The National Film Board and the City of Paris have set strict guidelines for film and TV shoots before, during and after the Olympic and Paralympic Games, which will unfold July 26 to Sept. 8.
While the sporting celebration will span roughly six weeks, the restrictions impacting filming will stretch over nearly a year, starting this winter until Oct. 31. While limitations had been anticipated by French and international studios, the WGA and SAG-AFTRA strikes have delayed a number of shoots which will have to relocate outside of Paris or be further postponed.
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Action and period movies will be barred from sites dedicated to the games in Paris, mainly the Concorde and Trocadero areas, starting on March 16 until Nov. 1, and all types of shoots will be barred in the areas dedicated to the sporting events from June 16 to Sept. 15. The City of Paris will grant permits on a case-by-case basis for small-sized, standard films outside of these reserved areas.
“Summertime is usually very packed for us with U.S. blockbusters and epic action or costume movies filming but we’ve been able to squeeze some during the first half of the year,” said Michel Gomez, who heads up Mission Cinema, the org in charge of coordinating shoots in Paris. Gomez cited Jon Woo’s “The Killer” remake whose shoot was paused due to the SAG-AFTRA strike in mid-July and has been tentatively rescheduled for January.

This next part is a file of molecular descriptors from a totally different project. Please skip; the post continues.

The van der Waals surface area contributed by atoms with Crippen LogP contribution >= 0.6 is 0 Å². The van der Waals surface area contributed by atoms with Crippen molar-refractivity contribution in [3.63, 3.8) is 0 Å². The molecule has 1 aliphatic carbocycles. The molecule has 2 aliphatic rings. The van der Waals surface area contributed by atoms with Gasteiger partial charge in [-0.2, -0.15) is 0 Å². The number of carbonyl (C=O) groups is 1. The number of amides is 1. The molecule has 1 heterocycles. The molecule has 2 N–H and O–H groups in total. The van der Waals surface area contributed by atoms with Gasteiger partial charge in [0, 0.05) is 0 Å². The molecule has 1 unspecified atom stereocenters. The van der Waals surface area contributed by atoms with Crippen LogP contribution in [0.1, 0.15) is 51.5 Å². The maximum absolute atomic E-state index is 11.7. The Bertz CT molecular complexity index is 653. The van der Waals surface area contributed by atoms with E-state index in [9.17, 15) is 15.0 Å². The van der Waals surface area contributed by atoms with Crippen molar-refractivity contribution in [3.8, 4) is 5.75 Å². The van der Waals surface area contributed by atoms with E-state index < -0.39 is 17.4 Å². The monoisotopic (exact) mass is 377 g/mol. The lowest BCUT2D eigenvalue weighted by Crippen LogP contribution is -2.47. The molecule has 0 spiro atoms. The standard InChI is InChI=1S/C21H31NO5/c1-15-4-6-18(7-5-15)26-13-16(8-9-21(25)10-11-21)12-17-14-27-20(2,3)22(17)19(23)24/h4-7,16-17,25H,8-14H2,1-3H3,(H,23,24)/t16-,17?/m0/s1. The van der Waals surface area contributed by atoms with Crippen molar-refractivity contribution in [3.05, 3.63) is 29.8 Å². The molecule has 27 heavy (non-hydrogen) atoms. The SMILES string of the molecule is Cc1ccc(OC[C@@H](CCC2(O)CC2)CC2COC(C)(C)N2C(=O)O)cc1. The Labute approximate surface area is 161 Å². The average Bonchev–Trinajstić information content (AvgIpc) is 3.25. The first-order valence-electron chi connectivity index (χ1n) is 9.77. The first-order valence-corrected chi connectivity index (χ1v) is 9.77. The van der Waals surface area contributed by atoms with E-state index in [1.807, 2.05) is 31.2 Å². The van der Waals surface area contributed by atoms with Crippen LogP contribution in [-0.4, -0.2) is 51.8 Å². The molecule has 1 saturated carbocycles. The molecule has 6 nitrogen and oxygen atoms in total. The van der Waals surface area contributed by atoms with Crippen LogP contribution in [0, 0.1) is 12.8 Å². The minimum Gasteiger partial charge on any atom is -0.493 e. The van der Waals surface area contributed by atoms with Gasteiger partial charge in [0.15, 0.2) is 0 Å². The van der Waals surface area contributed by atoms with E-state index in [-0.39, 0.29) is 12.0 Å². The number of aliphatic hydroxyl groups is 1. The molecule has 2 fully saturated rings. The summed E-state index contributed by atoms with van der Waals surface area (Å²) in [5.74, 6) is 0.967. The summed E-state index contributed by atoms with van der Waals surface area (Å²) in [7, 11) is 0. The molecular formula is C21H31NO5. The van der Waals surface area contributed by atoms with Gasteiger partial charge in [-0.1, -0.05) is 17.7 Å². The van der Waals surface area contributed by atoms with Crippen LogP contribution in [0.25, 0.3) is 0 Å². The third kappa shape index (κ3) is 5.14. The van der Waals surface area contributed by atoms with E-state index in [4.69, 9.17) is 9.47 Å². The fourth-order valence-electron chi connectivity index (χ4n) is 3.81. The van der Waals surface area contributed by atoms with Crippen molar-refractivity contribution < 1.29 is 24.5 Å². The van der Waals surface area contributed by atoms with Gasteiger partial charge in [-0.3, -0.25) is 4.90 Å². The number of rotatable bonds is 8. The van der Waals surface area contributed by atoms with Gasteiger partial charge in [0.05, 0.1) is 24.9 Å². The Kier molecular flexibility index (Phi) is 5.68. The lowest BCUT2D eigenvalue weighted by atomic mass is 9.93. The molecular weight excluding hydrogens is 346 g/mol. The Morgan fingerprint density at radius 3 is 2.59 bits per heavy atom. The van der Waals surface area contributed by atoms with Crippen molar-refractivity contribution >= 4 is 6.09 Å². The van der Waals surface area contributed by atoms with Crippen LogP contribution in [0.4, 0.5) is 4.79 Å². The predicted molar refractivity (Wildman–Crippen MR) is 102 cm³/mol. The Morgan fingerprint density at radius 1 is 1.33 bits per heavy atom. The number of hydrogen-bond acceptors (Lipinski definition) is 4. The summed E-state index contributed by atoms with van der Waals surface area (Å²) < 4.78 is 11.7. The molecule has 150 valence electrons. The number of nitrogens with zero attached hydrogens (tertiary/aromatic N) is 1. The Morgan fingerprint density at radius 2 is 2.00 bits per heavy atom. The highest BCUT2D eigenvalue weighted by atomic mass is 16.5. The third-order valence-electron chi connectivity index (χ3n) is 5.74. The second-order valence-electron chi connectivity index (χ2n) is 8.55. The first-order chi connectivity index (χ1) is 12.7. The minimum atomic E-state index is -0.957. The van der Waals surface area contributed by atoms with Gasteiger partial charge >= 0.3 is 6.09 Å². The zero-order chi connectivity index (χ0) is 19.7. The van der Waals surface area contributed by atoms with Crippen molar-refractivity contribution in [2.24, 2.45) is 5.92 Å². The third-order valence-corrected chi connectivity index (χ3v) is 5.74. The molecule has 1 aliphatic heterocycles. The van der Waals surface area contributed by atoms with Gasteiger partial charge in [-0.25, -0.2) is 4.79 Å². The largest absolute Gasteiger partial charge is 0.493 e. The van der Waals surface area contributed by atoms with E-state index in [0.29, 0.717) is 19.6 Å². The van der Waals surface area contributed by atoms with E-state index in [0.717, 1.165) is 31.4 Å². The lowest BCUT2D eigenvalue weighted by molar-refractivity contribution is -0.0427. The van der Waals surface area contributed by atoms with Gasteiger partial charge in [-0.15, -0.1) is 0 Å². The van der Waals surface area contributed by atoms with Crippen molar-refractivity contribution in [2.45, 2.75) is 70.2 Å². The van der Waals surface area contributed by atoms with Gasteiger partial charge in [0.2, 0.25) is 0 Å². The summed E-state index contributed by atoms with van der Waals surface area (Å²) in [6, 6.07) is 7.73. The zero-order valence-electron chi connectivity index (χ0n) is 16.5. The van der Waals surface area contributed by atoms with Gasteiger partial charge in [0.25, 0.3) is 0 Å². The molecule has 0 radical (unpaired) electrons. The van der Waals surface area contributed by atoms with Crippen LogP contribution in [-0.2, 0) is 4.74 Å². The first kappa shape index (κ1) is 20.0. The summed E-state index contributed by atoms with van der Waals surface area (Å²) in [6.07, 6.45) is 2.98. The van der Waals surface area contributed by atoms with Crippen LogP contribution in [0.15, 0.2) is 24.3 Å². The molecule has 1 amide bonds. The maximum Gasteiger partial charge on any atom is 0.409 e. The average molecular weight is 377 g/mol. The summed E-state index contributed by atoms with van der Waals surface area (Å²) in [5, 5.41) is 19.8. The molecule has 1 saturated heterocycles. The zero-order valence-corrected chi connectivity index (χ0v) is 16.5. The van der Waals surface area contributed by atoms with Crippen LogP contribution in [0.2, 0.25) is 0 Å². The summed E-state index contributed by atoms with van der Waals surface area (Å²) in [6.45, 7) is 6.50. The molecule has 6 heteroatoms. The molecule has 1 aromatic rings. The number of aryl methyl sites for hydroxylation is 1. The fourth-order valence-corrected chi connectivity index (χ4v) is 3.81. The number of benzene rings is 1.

Along with restrictions, the Cité du Cinema — a key destination for big U.S. movies and shows, which housed the first three seasons of “Emily in Paris” — has been reserved for the Olympic Games from Dec. 1 through Oct.1, 2024. Season 4 of the Netflix hit show was expected to start shooting this summer.
Another flagship studio near Paris, called Studios de Bry, will be up for business during the games. The National Film Board has also given producers several alternate locations for filming in regions surrounding Paris, notably in Versailles, Vincennes, Saint-Mandé, Courbevoie, Marly-le-Roi and Saint-Germain-en-Laye, as well as more than 20 studios across France.
On top of these studios, the City of Paris is looking to lure producers with a wide range of backlots in Parisian streets, as well as decors of Parisian apartments that will be made available for shoots during the Olympic Games. As many as 2,200 referenced decors have already been registered by the org Film Paris Region. The org Film France, which aims at attracting more blockbuster productions to the country, has referenced all French destinations that could be used for productions supposedly set in Paris on social media via the hashtag #ParisLookaLike.
France is competing with other European cities like London and Prague to lure big international shoots. Following the pandemic, the country was able to keep attracting major productions and hosted 287 film shoots in 2022, on par with pre-Covid levels. Besides its landmark locations, the country boasts a competitive tax rebate plan of 30% on eligible spendings, and a 40% rebate for projects using significant VFX work.
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